HRW: Tunisia jailing hundreds for debt default violates human rights News
jorono / Pixabay
HRW: Tunisia jailing hundreds for debt default violates human rights

Human Rights Watch (HRW) revealed that several hundred Tunisians are serving prison sentences of up to 122 years for writing bad checks, which is equivalent to fraud and is an illegal practice under Tunisian law in a report released on Monday. The report argues that this is a violation of international human rights law, and puts forth suggestions for legal reforms, release of detainees, and establishment of a repayment plan.

It is a common practice in Tunisia for merchants to write checks for goods, for them to be cashed at a later time. Checks serve as a security of an informal loan “to be cashed on a mutually agreed upon later date.” Under the Tunisian Commercial Code, the writing of a bad check is a criminal offense that can result in up to five years imprisonment. HRW says in its report that this is incompatible with Article 11 of the International Covenant on Civil and Political Rights, which states that “no one shall be imprisoned merely on the ground of inability to fulfil a contractual obligation.” HRW concluded that imprisonment solely for providing a check when they lack the means to fund it not only amounts to a violation of international human rights law, but Tunisia director at HRW Salsabil Chellali added also the imprisonment deprived debtors of their ability to earn income to gradually repay the debt and support their households.

The report noted that even though there is no official debt imprisonment, the government officially declared that¬†“over 496 people are currently imprisoned for writing bounced or No Sufficient Fund (NSF) checks”. Essentially, a bounced check that is fraudulent and a bounced check for insufficient funds are not differentiated under the current law. HRW concludes through its findings that imprisonment for writing NSF checks in Tunisia is a “disguised, long-practiced form of imprisonment for debt.”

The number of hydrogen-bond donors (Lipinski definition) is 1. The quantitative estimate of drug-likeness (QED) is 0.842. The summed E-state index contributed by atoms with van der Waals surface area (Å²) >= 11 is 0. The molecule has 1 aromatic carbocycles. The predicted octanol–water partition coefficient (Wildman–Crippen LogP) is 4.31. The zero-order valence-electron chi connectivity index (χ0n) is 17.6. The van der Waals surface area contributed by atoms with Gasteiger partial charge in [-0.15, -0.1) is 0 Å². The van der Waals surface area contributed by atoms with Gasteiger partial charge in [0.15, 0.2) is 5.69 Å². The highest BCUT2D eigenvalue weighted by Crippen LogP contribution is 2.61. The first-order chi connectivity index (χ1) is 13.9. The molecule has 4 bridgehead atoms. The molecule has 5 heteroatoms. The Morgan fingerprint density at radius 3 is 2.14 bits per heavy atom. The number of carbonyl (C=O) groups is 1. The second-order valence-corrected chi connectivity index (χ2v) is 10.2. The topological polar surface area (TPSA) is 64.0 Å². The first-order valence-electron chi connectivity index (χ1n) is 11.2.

The number of debt imprisonment in Tunisia is disputed. HRW, quoting the National Association of Small- and Medium-Sized Enterprises, said over 7,200 people are in detention due to NSF checks and thousands of Tunisians are wanted by the authorities, living in hiding or have already fled the country.

HRW put forth a series of recommendations to the Tunisian Government, Tunisian Parliament, Ministry of Justice, Central Bank of Tunisia and international partners and financial institutions. It recommends that the Tunisian government and Parliament repeal Article 411 and other provisions of the Tunisian Commercial Code, which stipulates the imprisonment of issuers of NSF checks without any distinction between a person refusing to pay and a person unable to pay. It also recommends the government enact new laws that allow debtors to declare bankruptcy in lieu of imprisonment and invites the Central Bank of Tunisia to “promote reforms to decriminalize bounced checks.”